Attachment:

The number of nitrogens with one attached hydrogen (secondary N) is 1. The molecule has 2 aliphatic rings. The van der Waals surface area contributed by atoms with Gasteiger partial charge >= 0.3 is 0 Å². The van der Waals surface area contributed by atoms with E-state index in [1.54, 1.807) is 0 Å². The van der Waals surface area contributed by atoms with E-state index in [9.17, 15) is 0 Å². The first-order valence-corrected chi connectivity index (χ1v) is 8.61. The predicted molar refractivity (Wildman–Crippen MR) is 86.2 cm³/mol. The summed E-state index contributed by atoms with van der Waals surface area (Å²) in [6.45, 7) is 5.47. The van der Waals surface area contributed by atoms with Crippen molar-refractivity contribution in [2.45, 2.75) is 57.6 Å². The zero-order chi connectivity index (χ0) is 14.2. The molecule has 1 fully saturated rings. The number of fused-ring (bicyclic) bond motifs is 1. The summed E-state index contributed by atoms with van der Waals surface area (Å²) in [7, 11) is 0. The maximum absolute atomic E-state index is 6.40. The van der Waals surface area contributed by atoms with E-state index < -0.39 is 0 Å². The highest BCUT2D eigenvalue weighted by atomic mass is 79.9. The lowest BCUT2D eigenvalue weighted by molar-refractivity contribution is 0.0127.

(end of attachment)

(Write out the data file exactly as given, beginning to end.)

The number of nitrogens with one attached hydrogen (secondary N) is 1. The molecule has 2 aliphatic rings. The van der Waals surface area contributed by atoms with Gasteiger partial charge >= 0.3 is 0 Å². The van der Waals surface area contributed by atoms with E-state index in [1.54, 1.807) is 0 Å². The van der Waals surface area contributed by atoms with E-state index in [9.17, 15) is 0 Å². The first-order valence-corrected chi connectivity index (χ1v) is 8.61. The predicted molar refractivity (Wildman–Crippen MR) is 86.2 cm³/mol. The summed E-state index contributed by atoms with van der Waals surface area (Å²) in [6.45, 7) is 5.47. The van der Waals surface area contributed by atoms with Crippen molar-refractivity contribution in [2.45, 2.75) is 57.6 Å². The zero-order chi connectivity index (χ0) is 14.2. The molecule has 1 fully saturated rings. The number of fused-ring (bicyclic) bond motifs is 1. The summed E-state index contributed by atoms with van der Waals surface area (Å²) in [7, 11) is 0. The maximum absolute atomic E-state index is 6.40. The van der Waals surface area contributed by atoms with E-state index < -0.39 is 0 Å². The highest BCUT2D eigenvalue weighted by atomic mass is 79.9. The lowest BCUT2D eigenvalue weighted by molar-refractivity contribution is 0.0127.